Had a leisurely start to the morning and wandered across to the entrance gate to buy tickets for the park. There was real confusion at the ticket office but after about an hour we managed to buy our tickets and head off on the bikes for a cycle tour. The forest wasn't quite how I had imagined it would be. It has achieved UNESCO status because it is the last piece of the primaeval forest that used to cover the european continent before human beings started to chop it down. I must confess I was a little disappointed. As it was described as primaeval I had images of Jurassic Park style swamps and big old trees. It looked well managed with lots of cut stumps but perhaps that was all I could see from the cycle path, there were lots of different species of trees and I'm not an expert. We had a picnic lunch by the lake and it was eerily quiet with very little birdlife. There were 'wild animals' behind bars, bears in a cage. Deer, wolves and bison in separate enclosures. We didn't cycle up for a closer look as the sight of caged animals is upsetting. Partcularly the bears who looked crazed by being in such a small space. It was great day out and although this reads a bit on the negative side it wasn't at all.
We left Brest this morning and drove north to the C13 Kamianiec Tower, a UNESCO site. The museum inside was shut, apparently monuments and museums are usually closed on a Monday and Tuesday. There was a lot of improvement work going on in the town to statues and walkways. We then wandered up to the church. A workman went and got the key for us to look inside and then he took us up some rickety, wooden stairs to the belfry to look at the view.
While we were eating our lunch in the van a couple chatted to us through our window. They were on holiday from Wisconsin, the only US Continental State we haven't visited yet. She was Russian and her husband was American.
When we arrived at the forest we headed straight to the visitor centre but all the boards were in Cyrillic and no one spoke any english. While we were having drinks in the cafe a Polish lady overheard our conversation. She was with a group of Poles visiting their old homeland. This part of Belarus was in Poland before the war. Just goes to show an english speaker will pop up just when you least expect it.
It all looks a lot more prosperous here in Poland than I had imagined. The roads are in an excellent state of repair and are clearly marked and signed. The villages we drove through often had a new cycle path as well, roundabouts had flower beds on them and we saw many parks again, all looked very well maintained. There was hardly any litter either. When we arrived at our chosen camping spot on Saturday evening we were met by a Polish man on his golf cart. The campsite is set in the grounds of an old farm, in an orchard, with apple, pear and plum trees. He took us on a tour and showed us a small bar and across the road a 5 room pension with restaurant. He had done the carpentry himself and the wood was very nicely painted in the local colours of the region. He was quite difficult to understand as he spoke mostly in German.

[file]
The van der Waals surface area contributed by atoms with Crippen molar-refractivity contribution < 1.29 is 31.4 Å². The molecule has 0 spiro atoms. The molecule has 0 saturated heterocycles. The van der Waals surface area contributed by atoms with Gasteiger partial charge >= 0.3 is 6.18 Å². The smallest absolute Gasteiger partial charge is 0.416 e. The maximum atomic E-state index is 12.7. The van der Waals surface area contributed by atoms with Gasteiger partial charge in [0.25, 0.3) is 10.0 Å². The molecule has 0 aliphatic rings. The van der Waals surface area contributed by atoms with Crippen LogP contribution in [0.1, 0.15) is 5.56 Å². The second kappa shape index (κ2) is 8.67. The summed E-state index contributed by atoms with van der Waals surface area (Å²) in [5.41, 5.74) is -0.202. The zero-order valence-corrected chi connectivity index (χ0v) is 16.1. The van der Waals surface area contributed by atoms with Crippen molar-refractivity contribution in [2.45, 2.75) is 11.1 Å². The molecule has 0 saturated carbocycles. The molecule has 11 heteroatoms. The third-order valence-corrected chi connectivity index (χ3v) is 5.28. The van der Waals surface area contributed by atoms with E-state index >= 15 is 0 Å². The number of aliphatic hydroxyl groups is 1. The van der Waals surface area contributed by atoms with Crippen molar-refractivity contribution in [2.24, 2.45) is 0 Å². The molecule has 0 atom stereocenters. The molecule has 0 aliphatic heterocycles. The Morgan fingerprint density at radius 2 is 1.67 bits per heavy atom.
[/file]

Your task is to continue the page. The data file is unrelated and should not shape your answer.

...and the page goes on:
Yesterday morning a Dutch couple came over and introduced themselves. Although they didn't own the site, they had an interest in it. They asked us how we had slept and I had to confess to our terrible night's sleep due to intermittent, loud and frequent dog barking all night. Reassurances were given that they would provide us with a pistol, one shot would stop them. Cripes, this did sound scary, we're not murderers.
Mike decided it was about time for a haircut and as we haven't seen a barber for a while Linda did a cracking job with her hair clippers.
Yesterday afternoon Cass our Polish guide from the night before led the way on his bicycle to a local festival. The first part was outside and we were entertained with dancing and singing local traditional songs and everyone wearing the most beautiful clothes. The dances, songs and clothing reminded me of Fiddler on the Roof. There were two stalls, one selling food and the other beer. Mike and I had our first perogies. Delicious mini pies, deep fried , filled with minced pork and cabbage. I had a very nice beer with a shot of cherry syrup in.
After the dancing we cycled back into the village and to an indoor hall with a stage. A few members of the Lodz Philharmonic Orchestra were to play a selection of film tunes. It was inside because of the risk of rain. The hall was filled to capacity and we all enjoyed the 50 minutes of music. The atmosphere was lively.